— Trump seals South Korea deal. NYT's Michael Shear and Alan Rappeport: "Trump scored his first significant trade deal this week, securing a pact with South Korea that represents the type of one-on-one agreement that Mr. Trump says makes the best sense for American companies and workers. The deal, which is expected to be formally announced on Wednesday, opens the South’s market to American autos by lifting existing limits on manufacturers like Ford Motor and General Motors, extends tariffs for South Korean truck exports and restricts, by nearly a third, the amount of steel that the South can export to the United States.
"Mr. Trump used his threat of stiff steel and aluminum tariffs as a cudgel to extract the concessions he wanted, helping produce an agreement that had stalled amid disagreements this year. But winning the deal may have had more to do with the geopolitical realities confronting the United States and South Korea as America embarks on tricky nuclear discussions with North Korea. The United States cannot afford a protracted trade standoff at a moment when it needs the South as an ally."
Trump's carrot and stick aren't new. The Post's David Lynch: "Threatening negotiating partners with tariffs unless they make concessions, as the United States did with South Korea, is not President Trump’s innovation. It is a tactic that Washington often used before the creation of the World Trade Organization, though one that did little to reduce the bilateral trade deficits that preoccupy the president. It also may prove a riskier strategy when U.S. negotiators take on more-powerful countries, including China, one of Trump’s top rhetorical targets and the largest U.S. trading partner. U.S. negotiators also confront a longer list of issues in talks aimed at renegotiating another trade deal, the North American Free Trade Agreement."
Ross thanks tariffs. CNBC's Patti Domm: "Commerce Secretary Wilbur Ross said the trade agreement with South Korea would never have happened without U.S. tariffs and that portends well for potential agreements with other countries. He said the Trump administration is also making progress with the European community. Ross said there has been dialogue with China and it is ongoing. He said China's response to $50 billion in proposed U.S. tariffs on Chinese goods was 'well modulated.' 'I think what the market is starting to get used to is we are not suicidal. This is not some mission to blow up the world,' said Ross."
— Curbing Chinese tech buyouts. Bloomberg's Andrew Mayeda, Saleha Mohsin and David McLaughlin: "The Trump administration is considering a crackdown on Chinese investments in technologies the U.S. deems sensitive by invoking a law reserved for national emergencies, among other options, according to people familiar with the matter. Treasury Department officials are working on plans to identify technology sectors in which Chinese companies would be banned from investing, such as semiconductors and so-called 5G wireless communications, according to four people with knowledge of the proposal...
"The investment curbs would be the latest step in President Donald Trump’s plan to punish China for what the U.S. sees as violations of American intellectual-property rights. The president asked Treasury Secretary Steven Mnuchin to consider investment restrictions on Chinese firms after the administration released the results of its probe into China’s IP practices last week. While investors have so far focused on Trump’s plan to impose tariffs on Chinese imports, new restrictions could deepen a slowdown in Chinese investments in the U.S. since Trump took office, hurting the ability of American companies to raise capital and holding down valuations."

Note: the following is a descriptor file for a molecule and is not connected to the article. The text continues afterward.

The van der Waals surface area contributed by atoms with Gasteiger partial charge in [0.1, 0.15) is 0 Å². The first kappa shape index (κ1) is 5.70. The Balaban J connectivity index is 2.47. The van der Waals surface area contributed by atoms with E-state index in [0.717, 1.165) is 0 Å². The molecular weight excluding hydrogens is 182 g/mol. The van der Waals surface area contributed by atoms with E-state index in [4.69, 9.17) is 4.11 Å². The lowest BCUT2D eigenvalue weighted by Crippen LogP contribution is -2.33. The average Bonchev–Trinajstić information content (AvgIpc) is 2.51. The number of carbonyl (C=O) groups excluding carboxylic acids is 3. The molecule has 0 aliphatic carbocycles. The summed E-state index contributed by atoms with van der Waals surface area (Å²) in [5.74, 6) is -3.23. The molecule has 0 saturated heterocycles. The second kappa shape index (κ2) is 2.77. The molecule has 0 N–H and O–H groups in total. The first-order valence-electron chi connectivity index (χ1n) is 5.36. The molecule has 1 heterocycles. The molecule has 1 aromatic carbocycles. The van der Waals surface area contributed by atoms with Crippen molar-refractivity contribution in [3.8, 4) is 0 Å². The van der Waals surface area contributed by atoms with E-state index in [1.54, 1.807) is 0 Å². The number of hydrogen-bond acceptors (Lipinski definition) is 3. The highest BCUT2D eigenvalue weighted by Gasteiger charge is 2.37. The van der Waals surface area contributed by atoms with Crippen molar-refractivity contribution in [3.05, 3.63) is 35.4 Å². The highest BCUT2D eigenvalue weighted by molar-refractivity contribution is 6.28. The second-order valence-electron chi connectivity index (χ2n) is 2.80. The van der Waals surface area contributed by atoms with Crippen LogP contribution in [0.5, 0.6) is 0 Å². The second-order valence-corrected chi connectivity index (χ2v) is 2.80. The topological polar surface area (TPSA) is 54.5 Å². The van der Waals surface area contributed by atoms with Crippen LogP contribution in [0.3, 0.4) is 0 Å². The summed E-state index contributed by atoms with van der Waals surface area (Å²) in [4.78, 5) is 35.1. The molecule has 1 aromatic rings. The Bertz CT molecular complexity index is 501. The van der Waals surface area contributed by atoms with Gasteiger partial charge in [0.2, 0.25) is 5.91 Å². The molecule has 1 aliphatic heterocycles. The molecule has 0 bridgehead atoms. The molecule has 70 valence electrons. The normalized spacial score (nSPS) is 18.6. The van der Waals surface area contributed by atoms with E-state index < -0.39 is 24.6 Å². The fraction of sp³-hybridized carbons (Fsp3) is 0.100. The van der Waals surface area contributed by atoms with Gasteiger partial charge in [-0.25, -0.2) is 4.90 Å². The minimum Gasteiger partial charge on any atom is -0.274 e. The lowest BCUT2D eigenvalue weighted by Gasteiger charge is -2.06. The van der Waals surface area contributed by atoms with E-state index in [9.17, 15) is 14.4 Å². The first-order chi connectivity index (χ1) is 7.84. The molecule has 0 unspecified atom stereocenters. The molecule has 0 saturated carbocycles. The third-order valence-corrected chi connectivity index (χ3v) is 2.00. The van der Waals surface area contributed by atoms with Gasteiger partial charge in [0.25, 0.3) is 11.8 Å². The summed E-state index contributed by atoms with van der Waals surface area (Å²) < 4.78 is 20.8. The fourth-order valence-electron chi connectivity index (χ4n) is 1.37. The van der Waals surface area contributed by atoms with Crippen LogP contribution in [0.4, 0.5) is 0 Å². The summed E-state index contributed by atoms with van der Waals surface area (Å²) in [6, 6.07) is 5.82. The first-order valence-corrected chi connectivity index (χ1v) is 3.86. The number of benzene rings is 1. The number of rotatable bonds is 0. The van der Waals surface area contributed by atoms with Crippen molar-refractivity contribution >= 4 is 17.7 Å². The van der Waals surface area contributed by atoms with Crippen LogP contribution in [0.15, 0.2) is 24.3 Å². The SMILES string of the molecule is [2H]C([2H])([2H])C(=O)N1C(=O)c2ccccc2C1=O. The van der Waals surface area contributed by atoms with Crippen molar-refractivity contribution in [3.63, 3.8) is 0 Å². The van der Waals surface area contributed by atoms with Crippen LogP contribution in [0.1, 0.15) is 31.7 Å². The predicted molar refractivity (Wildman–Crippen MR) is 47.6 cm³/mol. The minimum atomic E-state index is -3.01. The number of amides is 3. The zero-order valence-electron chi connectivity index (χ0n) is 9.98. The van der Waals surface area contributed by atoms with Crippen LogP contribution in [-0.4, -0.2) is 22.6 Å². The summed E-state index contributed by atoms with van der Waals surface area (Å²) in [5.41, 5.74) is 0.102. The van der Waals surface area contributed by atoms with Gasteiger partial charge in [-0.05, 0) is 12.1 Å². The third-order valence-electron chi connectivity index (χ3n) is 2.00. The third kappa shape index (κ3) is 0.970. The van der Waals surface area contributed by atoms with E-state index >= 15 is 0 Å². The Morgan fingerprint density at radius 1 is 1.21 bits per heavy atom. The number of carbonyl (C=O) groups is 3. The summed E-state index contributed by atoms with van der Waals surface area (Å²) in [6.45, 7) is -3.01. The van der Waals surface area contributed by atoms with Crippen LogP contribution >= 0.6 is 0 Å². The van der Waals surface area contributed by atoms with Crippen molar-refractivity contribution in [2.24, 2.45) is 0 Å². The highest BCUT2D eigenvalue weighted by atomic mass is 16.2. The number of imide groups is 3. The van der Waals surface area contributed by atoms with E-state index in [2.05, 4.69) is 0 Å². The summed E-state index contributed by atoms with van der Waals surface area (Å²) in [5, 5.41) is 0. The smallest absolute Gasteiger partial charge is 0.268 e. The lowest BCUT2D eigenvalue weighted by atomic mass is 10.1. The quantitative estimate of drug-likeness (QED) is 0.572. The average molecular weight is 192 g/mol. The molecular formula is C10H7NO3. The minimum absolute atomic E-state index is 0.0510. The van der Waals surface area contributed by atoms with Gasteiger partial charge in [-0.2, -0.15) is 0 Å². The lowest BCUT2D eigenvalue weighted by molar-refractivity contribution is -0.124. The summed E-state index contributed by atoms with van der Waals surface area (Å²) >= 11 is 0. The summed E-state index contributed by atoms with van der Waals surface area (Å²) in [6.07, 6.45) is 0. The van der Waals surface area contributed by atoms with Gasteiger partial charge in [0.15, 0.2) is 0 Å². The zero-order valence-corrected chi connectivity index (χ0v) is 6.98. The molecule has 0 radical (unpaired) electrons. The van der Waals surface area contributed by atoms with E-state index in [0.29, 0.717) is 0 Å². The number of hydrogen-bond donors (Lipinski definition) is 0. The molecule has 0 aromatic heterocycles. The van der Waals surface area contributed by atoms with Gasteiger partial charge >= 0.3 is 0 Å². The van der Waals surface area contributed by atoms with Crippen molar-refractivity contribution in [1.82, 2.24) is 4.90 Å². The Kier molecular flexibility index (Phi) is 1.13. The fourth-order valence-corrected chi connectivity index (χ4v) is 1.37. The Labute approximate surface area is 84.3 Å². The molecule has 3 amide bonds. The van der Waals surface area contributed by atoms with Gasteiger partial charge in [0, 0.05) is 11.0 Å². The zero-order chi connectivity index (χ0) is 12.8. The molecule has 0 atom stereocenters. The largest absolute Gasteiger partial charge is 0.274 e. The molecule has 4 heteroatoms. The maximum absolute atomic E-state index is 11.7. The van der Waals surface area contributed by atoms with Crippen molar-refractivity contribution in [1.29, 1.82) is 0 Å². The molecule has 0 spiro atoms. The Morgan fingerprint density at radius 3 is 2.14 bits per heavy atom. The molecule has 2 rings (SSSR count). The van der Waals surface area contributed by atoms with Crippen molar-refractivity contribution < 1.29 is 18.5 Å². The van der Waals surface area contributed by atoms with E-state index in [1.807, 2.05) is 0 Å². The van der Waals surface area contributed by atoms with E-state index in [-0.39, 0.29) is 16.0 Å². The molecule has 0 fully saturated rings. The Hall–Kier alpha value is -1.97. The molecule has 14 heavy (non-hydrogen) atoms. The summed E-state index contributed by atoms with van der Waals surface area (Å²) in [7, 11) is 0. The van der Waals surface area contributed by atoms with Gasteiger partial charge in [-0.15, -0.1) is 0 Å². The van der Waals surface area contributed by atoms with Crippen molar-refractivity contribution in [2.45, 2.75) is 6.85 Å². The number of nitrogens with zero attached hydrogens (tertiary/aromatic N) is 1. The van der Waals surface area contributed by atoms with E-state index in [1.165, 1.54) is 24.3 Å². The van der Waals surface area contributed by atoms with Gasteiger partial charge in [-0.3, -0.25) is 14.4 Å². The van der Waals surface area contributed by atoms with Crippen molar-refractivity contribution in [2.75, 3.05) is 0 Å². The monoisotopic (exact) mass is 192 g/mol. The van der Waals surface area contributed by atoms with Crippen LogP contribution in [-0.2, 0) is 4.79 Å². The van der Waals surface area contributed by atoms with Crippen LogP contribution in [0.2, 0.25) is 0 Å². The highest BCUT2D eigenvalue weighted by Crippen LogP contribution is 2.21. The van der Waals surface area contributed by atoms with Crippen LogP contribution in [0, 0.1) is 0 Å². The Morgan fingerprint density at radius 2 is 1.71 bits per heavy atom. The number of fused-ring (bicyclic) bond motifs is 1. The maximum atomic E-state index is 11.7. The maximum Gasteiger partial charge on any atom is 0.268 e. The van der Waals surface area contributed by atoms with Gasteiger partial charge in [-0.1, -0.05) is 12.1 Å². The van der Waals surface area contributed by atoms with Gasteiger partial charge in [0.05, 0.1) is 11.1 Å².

Context: The 50-year era of trying to integrate China into the global market economy is over, NYT's Eduardo Porter writes: "Trump’s announcement last week that the United States would impose a battery of tariffs against as much as $60 billion worth of Chinese goods while restricting Chinese investments in American technology companies has set policy onto a different, more belligerent path. China is now, in the president’s words, an 'economic enemy.' Interestingly, not all scholars have opposed the change of tone. Many foreign policy experts agree that China is not playing by the rules. American businesses, which typically endorsed forbearance to protect their market access to China, have grown frustrated at its appropriation of their intellectual property."
WTO's future in the balance. WSJ's Daniel Michaels and Emre Peker: "The WTO’s future is particularly uncertain because the Trump administration’s approach simultaneously circumvents and relies on it. On one hand, the administration last week levied tariffs that many allies and rivals say violate WTO rules, and Washington is negotiating directly with other capitals on trade deals, outside the WTO. Mr. Trump has called the WTO a “disaster” and “very unfair” to the U.S. At the same time, the U.S. is pressing allies to help reform the WTO and to join in WTO complaints against China. Allies hope the latter approach prevails."
— Mulvaney besting Mnuchin on tax rules. Politico's Nancy Cook and Aaron Lorenzo: "The White House is poised to give its budget office greater control over some of the Treasury Department’s regulations, handing budget director Mick Mulvaney a victory in a months-long power struggle with Treasury Secretary Steven Mnuchin, according to three sources familiar with the discussions. The move, which could come in the next few weeks, would end the autonomy the Treasury Department has enjoyed since the 1980s when it comes to issuing tax rules, while giving greater power to one of Trump’s favorite Cabinet members at the expense of another. The highly sensitive debate has consumed the attention of top officials at both agencies. At stake is the final say over IRS regulations — and the implementation of the Republicans’ tax law."